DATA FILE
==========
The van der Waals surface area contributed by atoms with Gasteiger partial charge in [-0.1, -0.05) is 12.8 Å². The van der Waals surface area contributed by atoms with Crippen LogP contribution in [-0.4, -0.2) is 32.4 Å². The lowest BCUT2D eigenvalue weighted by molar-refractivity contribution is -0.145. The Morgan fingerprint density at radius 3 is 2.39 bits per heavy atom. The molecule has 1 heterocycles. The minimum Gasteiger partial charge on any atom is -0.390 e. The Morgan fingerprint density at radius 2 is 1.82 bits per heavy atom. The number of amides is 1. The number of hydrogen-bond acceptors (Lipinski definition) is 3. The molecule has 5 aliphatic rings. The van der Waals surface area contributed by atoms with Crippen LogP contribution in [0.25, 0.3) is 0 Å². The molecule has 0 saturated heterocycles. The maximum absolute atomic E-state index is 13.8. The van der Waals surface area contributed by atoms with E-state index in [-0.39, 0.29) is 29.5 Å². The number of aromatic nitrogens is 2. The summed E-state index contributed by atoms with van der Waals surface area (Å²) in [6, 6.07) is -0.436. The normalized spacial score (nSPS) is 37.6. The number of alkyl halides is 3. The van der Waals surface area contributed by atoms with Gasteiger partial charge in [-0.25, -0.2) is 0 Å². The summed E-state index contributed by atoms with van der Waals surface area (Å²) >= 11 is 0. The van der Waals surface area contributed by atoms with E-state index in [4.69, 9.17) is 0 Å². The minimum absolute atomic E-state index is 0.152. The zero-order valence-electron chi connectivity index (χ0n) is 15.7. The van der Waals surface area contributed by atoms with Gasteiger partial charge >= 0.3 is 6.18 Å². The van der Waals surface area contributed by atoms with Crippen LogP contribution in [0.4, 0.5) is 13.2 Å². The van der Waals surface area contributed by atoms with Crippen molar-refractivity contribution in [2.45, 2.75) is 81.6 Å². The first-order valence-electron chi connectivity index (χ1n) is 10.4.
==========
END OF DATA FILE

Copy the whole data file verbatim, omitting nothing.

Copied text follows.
The van der Waals surface area contributed by atoms with Gasteiger partial charge in [-0.1, -0.05) is 12.8 Å². The van der Waals surface area contributed by atoms with Crippen LogP contribution in [-0.4, -0.2) is 32.4 Å². The lowest BCUT2D eigenvalue weighted by molar-refractivity contribution is -0.145. The Morgan fingerprint density at radius 3 is 2.39 bits per heavy atom. The molecule has 1 heterocycles. The minimum Gasteiger partial charge on any atom is -0.390 e. The Morgan fingerprint density at radius 2 is 1.82 bits per heavy atom. The number of amides is 1. The number of hydrogen-bond acceptors (Lipinski definition) is 3. The molecule has 5 aliphatic rings. The van der Waals surface area contributed by atoms with Crippen LogP contribution in [0.25, 0.3) is 0 Å². The molecule has 0 saturated heterocycles. The maximum absolute atomic E-state index is 13.8. The van der Waals surface area contributed by atoms with E-state index in [-0.39, 0.29) is 29.5 Å². The number of aromatic nitrogens is 2. The summed E-state index contributed by atoms with van der Waals surface area (Å²) in [6, 6.07) is -0.436. The normalized spacial score (nSPS) is 37.6. The number of alkyl halides is 3. The van der Waals surface area contributed by atoms with Gasteiger partial charge in [-0.25, -0.2) is 0 Å². The summed E-state index contributed by atoms with van der Waals surface area (Å²) >= 11 is 0. The van der Waals surface area contributed by atoms with E-state index in [4.69, 9.17) is 0 Å². The minimum absolute atomic E-state index is 0.152. The zero-order valence-electron chi connectivity index (χ0n) is 15.7. The van der Waals surface area contributed by atoms with Gasteiger partial charge >= 0.3 is 6.18 Å². The van der Waals surface area contributed by atoms with Crippen LogP contribution in [0.4, 0.5) is 13.2 Å². The van der Waals surface area contributed by atoms with Crippen molar-refractivity contribution in [2.45, 2.75) is 81.6 Å². The first-order valence-electron chi connectivity index (χ1n) is 10.4.